what makes stuff alive

What Makes Stuff Alive? – lesson

There are varying levels of life, from “live enough to build a pink rocket” to mindless binge-watching Netflix to “mostly dead”, and all the way to death. And just for fun let’s throw zombies into the mix of life as “used to be dead”.

And this includes not just people, but all things that are alive, and/or were alive. But is a plant alive? How about a germ, or bacteria?

In this lesson, we will explore

  • What makes stuff alive
  • How scientists organize and classify all living things
  • Create a new taxonomy

Time to Complete

30+ minutes lesson


Biotic vs. abiotic & taxonomy


Biotic, abiotic, homeostasis, metabolism, taxonomy

Skills Highlight

Core Concept: Creative
Skill: Pattern Recognition
Using patterns to separate groups

Core Concept: Creative
Skill: Pattern Recognition
Using patterns to separate groups


A lot of paper for this lesson! Most of these are optional for the lesson. Please pick and choose what will help your kids the most.



  • Look through the lesson and choose which sheets you will be using.
  • Print all your sheets.


Jump right in – Biotic vs Abiotic Scavenger Hunt

Explain the difference between biotic and abiotic, but don’t give examples yet.

  • Some stuff is alive – biotic
  • Some stuff used to be alive – biotic
  • Some stuff has never been alive and never will be – abiotic

Place the biotic and abiotic signs on the table with one at each end.

Tell the kids they are going to have a contest to see who can find three biotic things and three abiotic things.

  • Run out into the yard (it works best outside but can be done with household things instead if necessary) and grab one thing at a time.
  • Bring it back to the table and put it onto either the biotic sign or the abiotic sign. You will then tell them if they are correct or not. If they are correct, they will go out into the yard for another item.biotic abiotic table

Note:  The kids need 3 DIFFERENT things for biotic and abiotic.  They cannot have 3 sticks or 3 rocks.  The first one to correctly place 3 biotic things and 3 abiotic things on their signs is the winner.

Some examples for you parents.  Don’t give this away yet!

What makes it alive?

Ask the kids.  Results will be hilarious, you may want to start recording!

  • What exactly makes things alive?

Introduce the requirements for life:

  1. Maintain homeostasis
  2. Composed of cells
  3. Undergo metabolism
  4. Grow
  5. Adapt
  6. Respond to stimuli
  7. Reproduce

Use the information in “The Science” section and our 7 Characteristics of Life coloring page to talk about these life requirements.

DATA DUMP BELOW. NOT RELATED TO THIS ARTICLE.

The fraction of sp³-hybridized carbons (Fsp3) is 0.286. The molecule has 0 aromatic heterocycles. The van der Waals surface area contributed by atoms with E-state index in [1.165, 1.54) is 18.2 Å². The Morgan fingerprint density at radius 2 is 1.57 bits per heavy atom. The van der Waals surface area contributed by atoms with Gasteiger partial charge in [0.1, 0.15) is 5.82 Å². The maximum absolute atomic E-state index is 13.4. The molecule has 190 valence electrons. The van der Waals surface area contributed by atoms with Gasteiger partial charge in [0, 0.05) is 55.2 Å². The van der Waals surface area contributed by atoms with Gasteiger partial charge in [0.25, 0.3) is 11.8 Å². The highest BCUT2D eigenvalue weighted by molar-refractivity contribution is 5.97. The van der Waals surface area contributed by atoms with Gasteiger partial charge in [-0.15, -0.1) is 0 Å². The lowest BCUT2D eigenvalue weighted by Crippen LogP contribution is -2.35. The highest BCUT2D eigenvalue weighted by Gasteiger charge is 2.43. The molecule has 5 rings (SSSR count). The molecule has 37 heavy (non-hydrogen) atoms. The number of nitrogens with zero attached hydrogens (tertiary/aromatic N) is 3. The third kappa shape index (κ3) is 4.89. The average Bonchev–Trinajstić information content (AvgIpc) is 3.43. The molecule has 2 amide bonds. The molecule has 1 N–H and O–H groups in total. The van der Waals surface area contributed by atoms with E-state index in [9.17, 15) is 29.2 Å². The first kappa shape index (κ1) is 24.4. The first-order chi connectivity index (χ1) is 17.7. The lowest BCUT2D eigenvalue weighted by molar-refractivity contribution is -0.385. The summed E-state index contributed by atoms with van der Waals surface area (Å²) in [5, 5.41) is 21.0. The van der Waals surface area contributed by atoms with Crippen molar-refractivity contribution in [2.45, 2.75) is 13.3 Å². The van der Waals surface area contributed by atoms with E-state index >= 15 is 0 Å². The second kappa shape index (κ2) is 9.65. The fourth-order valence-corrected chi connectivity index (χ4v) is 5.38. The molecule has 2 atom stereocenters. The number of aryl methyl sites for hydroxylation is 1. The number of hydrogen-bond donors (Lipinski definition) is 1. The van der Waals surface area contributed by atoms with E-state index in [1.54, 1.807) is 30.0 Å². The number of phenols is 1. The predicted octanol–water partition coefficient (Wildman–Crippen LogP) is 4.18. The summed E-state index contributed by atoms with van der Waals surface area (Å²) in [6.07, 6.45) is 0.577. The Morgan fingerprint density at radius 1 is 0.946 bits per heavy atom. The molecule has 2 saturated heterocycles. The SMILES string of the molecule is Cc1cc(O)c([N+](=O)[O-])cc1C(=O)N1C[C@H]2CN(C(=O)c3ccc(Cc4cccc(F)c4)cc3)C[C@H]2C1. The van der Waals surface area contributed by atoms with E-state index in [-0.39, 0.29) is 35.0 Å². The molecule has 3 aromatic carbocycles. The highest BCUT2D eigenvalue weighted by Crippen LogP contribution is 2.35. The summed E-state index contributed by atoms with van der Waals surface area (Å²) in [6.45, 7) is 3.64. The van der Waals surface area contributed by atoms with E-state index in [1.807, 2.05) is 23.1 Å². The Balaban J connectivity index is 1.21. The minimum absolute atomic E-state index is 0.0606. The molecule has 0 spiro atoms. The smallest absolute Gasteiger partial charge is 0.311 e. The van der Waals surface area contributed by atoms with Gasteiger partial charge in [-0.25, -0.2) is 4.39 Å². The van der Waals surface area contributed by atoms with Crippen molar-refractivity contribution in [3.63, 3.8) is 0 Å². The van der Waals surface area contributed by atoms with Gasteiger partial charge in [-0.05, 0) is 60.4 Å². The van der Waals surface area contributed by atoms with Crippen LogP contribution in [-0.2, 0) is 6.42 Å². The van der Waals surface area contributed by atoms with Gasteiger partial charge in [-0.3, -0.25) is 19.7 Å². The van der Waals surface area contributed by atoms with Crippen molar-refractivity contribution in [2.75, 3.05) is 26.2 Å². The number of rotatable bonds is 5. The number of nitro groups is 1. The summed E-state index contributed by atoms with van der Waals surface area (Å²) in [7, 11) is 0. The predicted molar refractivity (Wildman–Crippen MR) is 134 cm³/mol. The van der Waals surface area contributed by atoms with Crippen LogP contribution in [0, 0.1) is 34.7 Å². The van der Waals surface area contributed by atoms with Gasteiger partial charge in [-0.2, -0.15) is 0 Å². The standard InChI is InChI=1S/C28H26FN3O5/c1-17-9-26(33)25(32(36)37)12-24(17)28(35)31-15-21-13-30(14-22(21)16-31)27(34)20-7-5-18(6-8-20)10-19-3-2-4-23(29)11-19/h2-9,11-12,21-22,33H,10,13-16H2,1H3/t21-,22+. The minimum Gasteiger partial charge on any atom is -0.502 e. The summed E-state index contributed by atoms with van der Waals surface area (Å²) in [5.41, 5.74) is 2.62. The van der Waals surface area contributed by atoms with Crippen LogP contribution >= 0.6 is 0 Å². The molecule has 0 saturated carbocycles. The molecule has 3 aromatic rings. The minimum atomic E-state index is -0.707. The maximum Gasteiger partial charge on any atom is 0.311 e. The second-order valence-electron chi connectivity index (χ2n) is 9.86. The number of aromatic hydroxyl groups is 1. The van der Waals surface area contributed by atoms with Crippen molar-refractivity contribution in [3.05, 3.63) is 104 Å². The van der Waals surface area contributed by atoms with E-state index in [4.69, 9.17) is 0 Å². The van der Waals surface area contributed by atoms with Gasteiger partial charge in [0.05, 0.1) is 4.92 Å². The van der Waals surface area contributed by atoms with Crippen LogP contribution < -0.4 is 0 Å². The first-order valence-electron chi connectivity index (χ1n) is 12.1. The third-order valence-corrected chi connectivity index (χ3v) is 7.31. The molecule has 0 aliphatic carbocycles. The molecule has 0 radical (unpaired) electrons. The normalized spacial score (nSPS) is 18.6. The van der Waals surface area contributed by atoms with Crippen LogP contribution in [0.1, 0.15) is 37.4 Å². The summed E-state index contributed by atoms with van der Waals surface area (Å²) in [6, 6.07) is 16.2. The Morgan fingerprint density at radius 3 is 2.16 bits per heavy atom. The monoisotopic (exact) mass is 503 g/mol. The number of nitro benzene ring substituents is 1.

Now you can look at everything the kids brought back from the Scavenger Hunt.

  • Talk about which item they found and why it is alive/not alive.
  • Now find some more things outside or around the house to sort.  You can also use our Biotic or Abiotic Sorting Cards.  There are some tricky ones!

Reiterate the terms biotic and abiotic as you discuss this.

biotic group example
Our dragon got included in the abiotic group. He wasn’t very happy about it.

What’s what

To keep track of all of these alive things, scientists have put them into 6 different groups or kingdoms.

Each of these kingdoms is then broken down into other groups.  And those groups into other groups.  These are the groups:

Kingdom -> Phylum ->Class -> Order -> Family -> Genus -> Species

“Kings play chess on fine grained sand.”

The mnemonic will help you remember the group break down.  Practice it!

Look at the Classification of Life page for a great example of this.  Talk about how the groups are broken down into smaller, more specific groups.


This burrowing owl starts big at in the animal kingdom but gets all the way down to a small group of 4 species.   All these owls in this species are small, with yellow eyes, white eyebrows, and brown and white speckles.   That is pretty specific!  Although we usually don’t use all of these names, just the genus and species.  So we would call the burrowing owl the Athene cunicularia.

Sort it out

Activity time!  Now it is time for you to practice sorting and classification just like scientist do.  Use the Taxonomy Time worksheets for this activity.  K-2 can use the easier sheet.  3-5 use the sheet with a few more group spaces.  We also have an example worksheet filled out.

  • The kids will gather 10- 20 different things from the inside and outside. Don’t have more than 1 of each thing.
  • Lay all the items out in a row so you can easily see everything.

Scientists sort things into groups so they can better understand, research, and teach others.  They use DNA, size, shape, color, food types, body part, and many others to split and sort them.

  • The kids will choose 1 way to sort the items like shape, size, or color. Sort them. Write this down on your worksheet as you go.
  • Now that you have groups, sort these same groups by a different factor.
  • Continue to do this for any group that has more than 2 items.

This system of classifying things is called a taxonomy.

  • Why did you choose to classify them this way?
  • Do you think there is a better way to group them?

If you have time, you can even start from the beginning and create a completely new taxonomy!  This is just like a scientist.  The more scientist learn about something means they may decide to put it in a new group.  For example, some scientists have suggested splitting the Protista kingdom into Protazoa and Chromista.

Science is changing all the time.

See all the goodies in the PDF!

Check out the full lesson PDF for all of the worksheets, the science section, and vocabulary.

This lesson is part of It’s Alive! [Unit 5]. Jump over to the unit main page to see all lessons and activities.

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